Bringing Back Men's Accessories


   Cast your mind back, as I will often ask you to do, to the Golden Age of Hollywood. A period where men were men but were certainly not afraid to accessorise. Hats (outdoors only for true gentlemen) were used to top off sartorial compositions, and leading stars such as Cary Grant and Jimmy Stewart didn’t shy away from pocket squares or even subtle jewellery.

   Whereas nowadays, adornments to one’s outfit may be frowned upon in some circles, it is a weird coincidence that the period which saw males at the height of their fashion powers was also a time in which accessories were strongly encouraged and appropriated by men. If these facts are indeed true, which, like everything else you read on my blog, they are, then what went wrong? What encouraged men to abandon these flourishes which could truly make their outfits great?

    The answer, sadly, is this – the 1980s happened. As much as I like to blame the majority of style mishaps that mankind has suffered on the weirdly cartoonish 90s and as much as I would like to defend the 1980s, an unfairly maligned decade, as a misunderstood period of time, it is true that this age of excess was what inflicted an almost fatal blow to men’s accessories in the fashion stakes.

   Nothing, as we know, was subtle in the 1980s: mobile phones, the ultimate sign of yuppiedom, were bigger than slabs of ham, men’s haircut larger still and the colours – oh the colours! Why wear black trousers when powdered turquoise was available? Contemporary men, with benefit of hindsight, will often laugh at images of actors playing police detectives with shirts unbuttoned to the naval (a look replicated in recent years only by dark pop overlord Simon Cowell) with large gold necklaces balanced perfectly between two hairy pectorals in what was then considered the height of masculinity. Yet at the time this overly assertive form of manliness was cool and any vulgar displays of wealth, such as the brazen display of large gold jewellery, was considered not just acceptable but downright appealing.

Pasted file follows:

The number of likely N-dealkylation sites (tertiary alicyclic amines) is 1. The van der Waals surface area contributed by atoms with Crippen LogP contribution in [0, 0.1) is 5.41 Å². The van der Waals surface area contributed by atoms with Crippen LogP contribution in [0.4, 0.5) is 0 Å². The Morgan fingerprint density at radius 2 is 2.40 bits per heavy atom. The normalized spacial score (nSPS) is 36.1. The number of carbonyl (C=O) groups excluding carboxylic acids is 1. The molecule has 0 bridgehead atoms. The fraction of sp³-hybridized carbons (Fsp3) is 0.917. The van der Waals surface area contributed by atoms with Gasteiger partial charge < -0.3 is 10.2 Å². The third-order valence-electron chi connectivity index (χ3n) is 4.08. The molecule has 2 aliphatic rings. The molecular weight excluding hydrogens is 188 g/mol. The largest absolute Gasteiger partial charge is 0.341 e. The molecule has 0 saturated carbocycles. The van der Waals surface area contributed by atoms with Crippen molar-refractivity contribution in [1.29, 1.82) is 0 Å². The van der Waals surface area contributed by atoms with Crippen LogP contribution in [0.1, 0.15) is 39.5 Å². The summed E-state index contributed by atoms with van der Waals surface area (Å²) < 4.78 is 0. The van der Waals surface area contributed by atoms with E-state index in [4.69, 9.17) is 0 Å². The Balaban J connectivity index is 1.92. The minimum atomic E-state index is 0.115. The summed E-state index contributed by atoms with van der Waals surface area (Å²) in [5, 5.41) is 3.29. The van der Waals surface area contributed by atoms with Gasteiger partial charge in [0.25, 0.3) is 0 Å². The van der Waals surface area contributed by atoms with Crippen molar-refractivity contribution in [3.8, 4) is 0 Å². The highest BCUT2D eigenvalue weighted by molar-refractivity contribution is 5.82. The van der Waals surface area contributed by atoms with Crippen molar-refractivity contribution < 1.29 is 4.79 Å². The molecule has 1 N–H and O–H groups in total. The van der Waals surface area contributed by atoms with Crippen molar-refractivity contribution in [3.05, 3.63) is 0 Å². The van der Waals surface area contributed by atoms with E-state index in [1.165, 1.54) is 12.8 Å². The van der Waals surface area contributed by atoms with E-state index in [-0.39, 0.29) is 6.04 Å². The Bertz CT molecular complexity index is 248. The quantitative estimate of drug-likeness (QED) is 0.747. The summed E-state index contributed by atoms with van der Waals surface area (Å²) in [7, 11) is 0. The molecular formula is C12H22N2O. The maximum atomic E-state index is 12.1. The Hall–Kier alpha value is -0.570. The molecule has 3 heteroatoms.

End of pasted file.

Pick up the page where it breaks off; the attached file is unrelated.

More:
This leads, ultimately, to the man who took things too far and singularly killed male accessorising. It breaks my heart to point an accusatory finger to one of my childhood heroes (along with Hulk Hogan and feminist writer Naomi Wolf) but the lone figure who sent men’s fashion into a downward spiral, from which it took over two decades to recover from and only now are the green shoots of recovery being seen on the high street, is Mr T. In the aforementioned Golden Age of Hollywood, it would not be remiss for Humphrey Bogart to wear a subtle ring, or other flashes of sophistication which was considered the height of cool. Mr. T, and his A-Team alter ego B.A. Barraccas, was obviously of the school of thought: “What’s better than one piece of jewellery on display? How about one thousand!” (The only instance of success for this multiplying things to large degrees when it is seemingly not needed is in the case of Korean girl group Girl’s Generation. What’s better than four stunning women shimmying in perfect synch and harmony? Answer: Nine of them!)

   Sadly, in reaction to T’s braggadocios approach to style a quarter of a century backlash occurred in which men felt uncomfortable accessing in case they too were pilloried as no plane-riding, milk loving, vulgar wealth displaying “Foos”. This, my friends, is rather sad and I propose a backlash against this backlash begins now. I’m not saying we should walk around shirtless covered in thousands of pounds worth of jewellery all the time but there’s obvious benefits for dressing with a hint of restraint. If you fancy wearing a signet ring with your family’s coat of arms on it then you should – don’t fear the “T bashers”, treat yourself to one of the Engraved Mens signet Rings at Rebus. Similarly, you fancy bringing pocket squares back in style? Go for it I say! The 80s are over and we should learn the lessons good and bad from this period of time!  

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